Is Hispanic Advertising A Discipline?
Hispanic advertising in the U.S., since its inception in the 1960s (check out Latinos, Inc. if you are interested in the reading about the early days of the industry), has historically been a specialty segment served by specialized agencies focused solely on Hispanic advertising. The business of Hispanic advertising has seen consistent growth since those early days and has become a robust segment within the overall advertising business. Other ethnic segments, such as Asian and African American advertising, have a similar history and growth trajectory.
However, anyone who has been paying attention to the Hispanic advertising industry in the last three years knows things have started to change, as two forces have emerged:
1) So-called “general market” agencies have created Hispanic advertising teams or departments within their agencies to pursue this specialty advertising work
2) Some clients have begun to consolidate their general market and Hispanic assignments within a single agency — usually with general market agencies but with ethnic shops on a few rare occasions
The trends are obviously not positive for Hispanic ad agencies, as they see big agencies “crowding” into their space, diminishing their role.
The trends playing out in the Hispanic advertising industry appear similar to those that have taken place more generally in the ad agency business as new disciplines have emerged over the last few decades. Every couple of years, a new discipline emerges — whether it was direct response in the late ’70s / early ’80s or digital in the late ’90s — that has a significant effect on the ad business. A similar cycle has taken place: as the new disciplines emerged, specialist agencies initially arose to address them. However, over time, these new disciplines were “integrated” into larger agency offerings, and the specialist agencies disappeared or were absorbed into larger agencies.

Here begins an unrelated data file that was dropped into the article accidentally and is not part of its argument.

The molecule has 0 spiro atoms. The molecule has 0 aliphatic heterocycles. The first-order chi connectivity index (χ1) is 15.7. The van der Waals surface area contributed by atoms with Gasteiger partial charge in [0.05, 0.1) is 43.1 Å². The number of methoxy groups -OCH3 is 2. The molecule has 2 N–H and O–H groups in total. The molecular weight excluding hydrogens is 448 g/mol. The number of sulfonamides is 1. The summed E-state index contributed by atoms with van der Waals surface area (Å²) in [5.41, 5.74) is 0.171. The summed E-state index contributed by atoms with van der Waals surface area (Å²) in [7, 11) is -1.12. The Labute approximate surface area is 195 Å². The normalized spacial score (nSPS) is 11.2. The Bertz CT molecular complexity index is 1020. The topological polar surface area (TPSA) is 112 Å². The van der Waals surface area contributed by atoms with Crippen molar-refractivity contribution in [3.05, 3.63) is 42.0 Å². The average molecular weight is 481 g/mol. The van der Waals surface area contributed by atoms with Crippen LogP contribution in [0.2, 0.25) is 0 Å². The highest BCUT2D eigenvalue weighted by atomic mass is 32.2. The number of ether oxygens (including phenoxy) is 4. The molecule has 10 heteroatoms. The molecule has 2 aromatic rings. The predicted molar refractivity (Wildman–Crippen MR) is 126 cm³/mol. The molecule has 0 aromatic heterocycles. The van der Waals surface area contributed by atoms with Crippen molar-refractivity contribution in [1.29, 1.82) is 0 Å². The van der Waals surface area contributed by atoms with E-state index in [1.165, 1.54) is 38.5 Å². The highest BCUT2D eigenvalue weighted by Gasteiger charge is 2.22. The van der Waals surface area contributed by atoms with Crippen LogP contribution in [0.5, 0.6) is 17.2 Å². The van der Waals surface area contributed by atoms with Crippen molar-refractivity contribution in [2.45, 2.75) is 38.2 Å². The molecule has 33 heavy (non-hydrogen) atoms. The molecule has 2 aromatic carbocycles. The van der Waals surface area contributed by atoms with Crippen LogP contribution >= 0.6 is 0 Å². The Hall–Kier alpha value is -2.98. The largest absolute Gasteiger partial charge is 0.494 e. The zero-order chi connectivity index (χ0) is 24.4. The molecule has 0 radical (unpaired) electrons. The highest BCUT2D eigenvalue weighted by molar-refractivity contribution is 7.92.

Yet, occasionally, major tectonic shifts occur, representing much more than the addition of a new discipline to the ad agency repertoire. The emergence of TV in the 1950s marked the first tectonic shift of the modern ad agency age, ushering in the “Mad Men” era that focused advertising on the “big idea,” based on emotional advertising broadcast to the masses using network TV. I would argue the second wave of digital media, ushered in by social media in the early 2000s, marked the latest tectonic shift in the ad business — forcing ad agencies to fundamentally change their focus towards two-way, pull-focused marketing, leveraging connected consumers as critical agents in their ad programs.
So is Hispanic advertising — and multicultural advertising more generally — simply a new discipline, like direct response, that larger agencies will “bolt on” to their service offering? Or is Hispanic and multicultural advertising a tectonic shift that forces agencies to significantly change their approach to advertising?
I would argue the latter.
As the demographics of the U.S. rapidly change (as the Census data clearly show), the model of an ad agency that focuses on some amorphous, non-ethnic “general market” will have to evolve — and rapidly. “Bolting on” a Hispanic team or department to a large agency will not cut it. That is akin to creating a digital group within a traditional ad agency.
SOURCE Jose Villa/MediaPost